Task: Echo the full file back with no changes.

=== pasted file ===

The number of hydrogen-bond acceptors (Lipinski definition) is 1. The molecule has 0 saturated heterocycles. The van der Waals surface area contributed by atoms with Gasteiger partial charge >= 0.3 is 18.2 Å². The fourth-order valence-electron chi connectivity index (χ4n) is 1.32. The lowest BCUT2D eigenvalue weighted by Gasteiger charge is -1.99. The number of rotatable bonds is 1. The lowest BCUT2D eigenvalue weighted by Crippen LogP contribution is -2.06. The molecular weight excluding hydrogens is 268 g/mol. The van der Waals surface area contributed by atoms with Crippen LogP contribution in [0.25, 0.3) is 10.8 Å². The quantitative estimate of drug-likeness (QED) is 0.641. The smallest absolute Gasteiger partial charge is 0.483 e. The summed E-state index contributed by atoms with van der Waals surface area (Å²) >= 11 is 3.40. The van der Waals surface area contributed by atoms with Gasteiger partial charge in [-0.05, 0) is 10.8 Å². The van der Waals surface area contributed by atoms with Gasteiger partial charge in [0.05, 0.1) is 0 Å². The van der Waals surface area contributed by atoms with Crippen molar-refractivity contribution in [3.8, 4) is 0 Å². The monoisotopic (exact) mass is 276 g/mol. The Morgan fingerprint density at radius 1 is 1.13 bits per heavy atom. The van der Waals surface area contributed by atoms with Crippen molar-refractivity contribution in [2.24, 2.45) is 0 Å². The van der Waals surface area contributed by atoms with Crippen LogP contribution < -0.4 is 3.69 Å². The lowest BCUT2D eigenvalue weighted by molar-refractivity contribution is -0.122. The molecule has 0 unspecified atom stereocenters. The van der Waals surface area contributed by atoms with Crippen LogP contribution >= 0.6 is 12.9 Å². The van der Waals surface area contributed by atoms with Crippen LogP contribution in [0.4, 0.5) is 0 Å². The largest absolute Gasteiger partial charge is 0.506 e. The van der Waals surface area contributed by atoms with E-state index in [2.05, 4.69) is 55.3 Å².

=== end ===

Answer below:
The number of hydrogen-bond acceptors (Lipinski definition) is 1. The molecule has 0 saturated heterocycles. The van der Waals surface area contributed by atoms with Gasteiger partial charge >= 0.3 is 18.2 Å². The fourth-order valence-electron chi connectivity index (χ4n) is 1.32. The lowest BCUT2D eigenvalue weighted by Gasteiger charge is -1.99. The number of rotatable bonds is 1. The lowest BCUT2D eigenvalue weighted by Crippen LogP contribution is -2.06. The molecular weight excluding hydrogens is 268 g/mol. The van der Waals surface area contributed by atoms with Crippen LogP contribution in [0.25, 0.3) is 10.8 Å². The quantitative estimate of drug-likeness (QED) is 0.641. The smallest absolute Gasteiger partial charge is 0.483 e. The summed E-state index contributed by atoms with van der Waals surface area (Å²) >= 11 is 3.40. The van der Waals surface area contributed by atoms with Gasteiger partial charge in [-0.05, 0) is 10.8 Å². The van der Waals surface area contributed by atoms with Gasteiger partial charge in [0.05, 0.1) is 0 Å². The van der Waals surface area contributed by atoms with Crippen molar-refractivity contribution in [3.8, 4) is 0 Å². The monoisotopic (exact) mass is 276 g/mol. The Morgan fingerprint density at radius 1 is 1.13 bits per heavy atom. The van der Waals surface area contributed by atoms with Crippen molar-refractivity contribution in [2.24, 2.45) is 0 Å². The van der Waals surface area contributed by atoms with Crippen LogP contribution < -0.4 is 3.69 Å². The lowest BCUT2D eigenvalue weighted by molar-refractivity contribution is -0.122. The molecule has 0 unspecified atom stereocenters. The van der Waals surface area contributed by atoms with Crippen LogP contribution >= 0.6 is 12.9 Å². The van der Waals surface area contributed by atoms with Crippen LogP contribution in [0.4, 0.5) is 0 Å². The largest absolute Gasteiger partial charge is 0.506 e. The van der Waals surface area contributed by atoms with E-state index in [2.05, 4.69) is 55.3 Å².